Further reading: James3:14-16, Ruth1:20, 2kings4:27-30, proverbs 31: 6-7
Prayer: will you Father Lord restore my broken relationships with my family, my colleagues and with the Holy Spirit?

What about our personal responsibility for our bitterness?

“Get rid of all bitterness, rage and anger, brawling and slander, along with every form of malice. 32 Be kind and compassionate to one another, forgiving each other, just as in Christ God forgave you.” Ephesians 4:31-32

Speaking to the Christians of Ephesus, Paul said: “Remove all bitterness from among you” (Ephesians 4v31); it is about the disturbed mutual relations and the poison which infects them. You have to root out the evil and not just convince yourself that over time everything goes away … healing can only be superficial, and the poison does its work in silence.

Another part of God’s response is to offload it … on God: “Cast all your worries on him” (1 Peter 5v7); Anne expressed this confidence: her inability to have a child made her embittered. “Full of bitterness, she prayed to the Lord” (1 Samuel 1v10); and after that, “she went away and her face was not the same.”

The life of the prophet Jeremiah was a succession of rejections, so much so that he wrote “the lamentations”; he refers to what the people of Israel subjected him to, which was a real poison: “My people have made me drink wormwood” (Lamentations 3v15); he speaks of “his suffering, of the poison, of the wormwood with which he is drunk” (v19).

And the fact that he goes over it destroys him even more (v20). And then there is a “but” which changes everything (v21): “But here is what I want to remember and which gives me hope: the bounties of the Lord are not at an end and his tenderness does not come to an end. Are not exhausted. Each morning, they are renewed. Yes, your loyalty is great! I said: “The Lord is my good”, therefore I want to hope in him “(v21-25).
Further readings: 1Peter5:7, 1Samuel1:10, Lamentations3:15

Prayer: Please Father God help realize the danger of my bitterness. Heal me from my wounded heart by your grace. In Jesus name

My responsibility vis a vis of others bitterness

“Then the angel showed me the river of the water of life, as clear as crystal, flowing from the throne of God and of the Lamb down the middle of the great street of the city. On each side of the river stood the tree of life, bearing twelve crops of fruit, yielding its fruit every month. And the leaves of the tree are for the healing of the nations. No longer will there be any curse. » Revelation 21: 1-3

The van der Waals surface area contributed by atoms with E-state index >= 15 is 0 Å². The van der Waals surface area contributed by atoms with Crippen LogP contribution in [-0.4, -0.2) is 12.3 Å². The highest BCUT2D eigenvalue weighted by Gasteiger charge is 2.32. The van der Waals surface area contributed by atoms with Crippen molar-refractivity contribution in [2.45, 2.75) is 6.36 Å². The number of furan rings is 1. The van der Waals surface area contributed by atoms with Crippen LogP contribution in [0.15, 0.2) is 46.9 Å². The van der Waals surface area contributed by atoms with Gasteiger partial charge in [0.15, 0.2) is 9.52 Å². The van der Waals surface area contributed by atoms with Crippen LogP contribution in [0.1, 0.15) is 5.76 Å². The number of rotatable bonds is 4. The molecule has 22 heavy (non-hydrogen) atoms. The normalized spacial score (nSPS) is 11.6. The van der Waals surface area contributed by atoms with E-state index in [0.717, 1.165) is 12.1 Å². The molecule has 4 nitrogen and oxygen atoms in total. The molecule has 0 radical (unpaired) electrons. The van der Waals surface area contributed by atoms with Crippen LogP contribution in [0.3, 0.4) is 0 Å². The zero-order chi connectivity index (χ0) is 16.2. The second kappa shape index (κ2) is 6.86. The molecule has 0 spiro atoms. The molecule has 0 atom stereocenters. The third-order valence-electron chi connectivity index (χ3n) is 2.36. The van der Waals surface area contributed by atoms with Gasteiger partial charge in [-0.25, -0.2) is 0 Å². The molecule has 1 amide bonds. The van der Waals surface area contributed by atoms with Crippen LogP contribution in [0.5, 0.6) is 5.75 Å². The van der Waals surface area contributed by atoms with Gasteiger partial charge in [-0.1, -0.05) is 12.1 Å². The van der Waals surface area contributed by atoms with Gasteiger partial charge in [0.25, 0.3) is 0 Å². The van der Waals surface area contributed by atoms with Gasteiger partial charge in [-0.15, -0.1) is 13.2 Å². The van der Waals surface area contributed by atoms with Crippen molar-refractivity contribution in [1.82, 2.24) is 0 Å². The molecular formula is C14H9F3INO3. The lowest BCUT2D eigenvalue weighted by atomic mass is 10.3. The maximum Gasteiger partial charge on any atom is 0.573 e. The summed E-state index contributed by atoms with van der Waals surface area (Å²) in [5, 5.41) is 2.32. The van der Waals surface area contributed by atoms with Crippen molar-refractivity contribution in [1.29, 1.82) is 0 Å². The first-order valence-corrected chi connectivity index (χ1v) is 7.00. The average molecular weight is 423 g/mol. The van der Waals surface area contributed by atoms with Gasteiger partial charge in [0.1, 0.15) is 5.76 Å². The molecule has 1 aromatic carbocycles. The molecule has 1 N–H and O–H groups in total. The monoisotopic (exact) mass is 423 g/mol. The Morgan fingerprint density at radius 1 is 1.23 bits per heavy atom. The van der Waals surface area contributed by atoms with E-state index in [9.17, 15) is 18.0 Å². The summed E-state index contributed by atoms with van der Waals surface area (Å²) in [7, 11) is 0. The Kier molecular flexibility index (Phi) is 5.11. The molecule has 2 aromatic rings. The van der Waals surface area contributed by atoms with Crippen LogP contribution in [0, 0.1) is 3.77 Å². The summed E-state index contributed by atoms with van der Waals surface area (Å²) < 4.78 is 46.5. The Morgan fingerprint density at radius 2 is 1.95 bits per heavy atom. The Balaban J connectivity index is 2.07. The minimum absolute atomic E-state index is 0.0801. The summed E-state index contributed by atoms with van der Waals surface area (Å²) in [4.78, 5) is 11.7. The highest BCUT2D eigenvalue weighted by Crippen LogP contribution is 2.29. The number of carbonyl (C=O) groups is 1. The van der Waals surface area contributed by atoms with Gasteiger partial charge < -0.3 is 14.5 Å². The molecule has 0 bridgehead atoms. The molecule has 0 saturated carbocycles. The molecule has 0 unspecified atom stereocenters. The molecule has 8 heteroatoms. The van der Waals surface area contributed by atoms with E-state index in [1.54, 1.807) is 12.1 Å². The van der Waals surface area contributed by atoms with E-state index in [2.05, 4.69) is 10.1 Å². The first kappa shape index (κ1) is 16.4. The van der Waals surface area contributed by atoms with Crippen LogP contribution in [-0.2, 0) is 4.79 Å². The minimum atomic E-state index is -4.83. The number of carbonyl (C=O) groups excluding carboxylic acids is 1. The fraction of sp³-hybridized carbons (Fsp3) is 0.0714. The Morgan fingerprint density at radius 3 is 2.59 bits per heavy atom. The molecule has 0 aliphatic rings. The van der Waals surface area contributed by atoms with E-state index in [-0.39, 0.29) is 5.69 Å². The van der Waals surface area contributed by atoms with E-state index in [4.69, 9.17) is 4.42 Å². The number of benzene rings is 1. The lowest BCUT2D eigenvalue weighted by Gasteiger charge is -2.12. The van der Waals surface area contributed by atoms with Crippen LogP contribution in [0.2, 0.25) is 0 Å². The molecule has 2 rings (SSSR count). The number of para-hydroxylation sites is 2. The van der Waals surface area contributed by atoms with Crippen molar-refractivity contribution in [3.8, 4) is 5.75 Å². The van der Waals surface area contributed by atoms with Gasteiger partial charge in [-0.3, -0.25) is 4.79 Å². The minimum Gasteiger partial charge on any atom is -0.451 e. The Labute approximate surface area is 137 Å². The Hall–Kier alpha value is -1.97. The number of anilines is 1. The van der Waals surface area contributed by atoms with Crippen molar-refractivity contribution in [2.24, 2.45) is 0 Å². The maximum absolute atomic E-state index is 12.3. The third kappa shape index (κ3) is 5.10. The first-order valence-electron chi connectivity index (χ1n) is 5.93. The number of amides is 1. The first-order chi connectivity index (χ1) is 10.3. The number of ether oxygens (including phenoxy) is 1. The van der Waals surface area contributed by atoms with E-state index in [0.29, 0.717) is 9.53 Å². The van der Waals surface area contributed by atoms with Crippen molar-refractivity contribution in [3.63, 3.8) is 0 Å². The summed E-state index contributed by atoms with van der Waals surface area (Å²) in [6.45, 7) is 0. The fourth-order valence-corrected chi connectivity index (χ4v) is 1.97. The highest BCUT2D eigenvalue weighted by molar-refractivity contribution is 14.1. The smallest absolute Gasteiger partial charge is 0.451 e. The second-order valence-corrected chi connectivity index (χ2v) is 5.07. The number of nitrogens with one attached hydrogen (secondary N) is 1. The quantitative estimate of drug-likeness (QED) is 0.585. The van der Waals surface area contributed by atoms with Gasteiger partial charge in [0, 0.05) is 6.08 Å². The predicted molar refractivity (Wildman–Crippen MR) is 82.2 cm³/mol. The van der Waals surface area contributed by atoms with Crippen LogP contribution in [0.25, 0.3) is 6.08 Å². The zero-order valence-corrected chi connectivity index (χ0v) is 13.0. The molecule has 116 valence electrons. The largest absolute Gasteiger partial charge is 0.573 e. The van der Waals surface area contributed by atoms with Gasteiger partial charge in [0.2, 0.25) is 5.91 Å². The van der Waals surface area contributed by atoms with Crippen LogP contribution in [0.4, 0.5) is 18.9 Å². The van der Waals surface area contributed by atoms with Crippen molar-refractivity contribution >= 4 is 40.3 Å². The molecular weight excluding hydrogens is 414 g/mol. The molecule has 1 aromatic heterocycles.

When Israel was delivered from slavery in Egypt, after crossing the Red Sea (which spoke of deliverance), their bitterness was not yet at its height: when they arrived at a water reserve, it was turned out to be “bitter” (Mara)! God’s answer was a tree; and when Moses threw it into that bitter water, it became sweet (Exodus 15v22-27).

To know, instead of “the roots of bitterness”, gentleness, peace, the healing of these resentments, it is a question of another tree: in his vision which he relates in the Apocalypse, John describes (Revelation 22v2): “There was in the middle of the city and on the two banks of the river a tree of life whose leaves were used for the healing of the nations”.

It is an invitation to come to the one who delivers bitterness, whether it is caused by our spouse, our parents, our boss, Christians, or because of our own sin, or as a result of the trials we have been through. . By his Spirit, he wants to continue to transform us. Do we want it? Do we believe it? For that, he asks us to surrender ourselves to him.

I am also invited to forgive the debt of the one who offended me and no longer want to see him condemned (because I cannot oblige him) in order to be appeased and no longer to be frustrated.

Further readings: Exodus 15:22-27


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4 thoughts on “Breacking the altar of bitterness

  1. C’est vraiment profond
    Que Dieu nous aide que nous soyons capables de nous abandonner à Lui réellement en toute chose.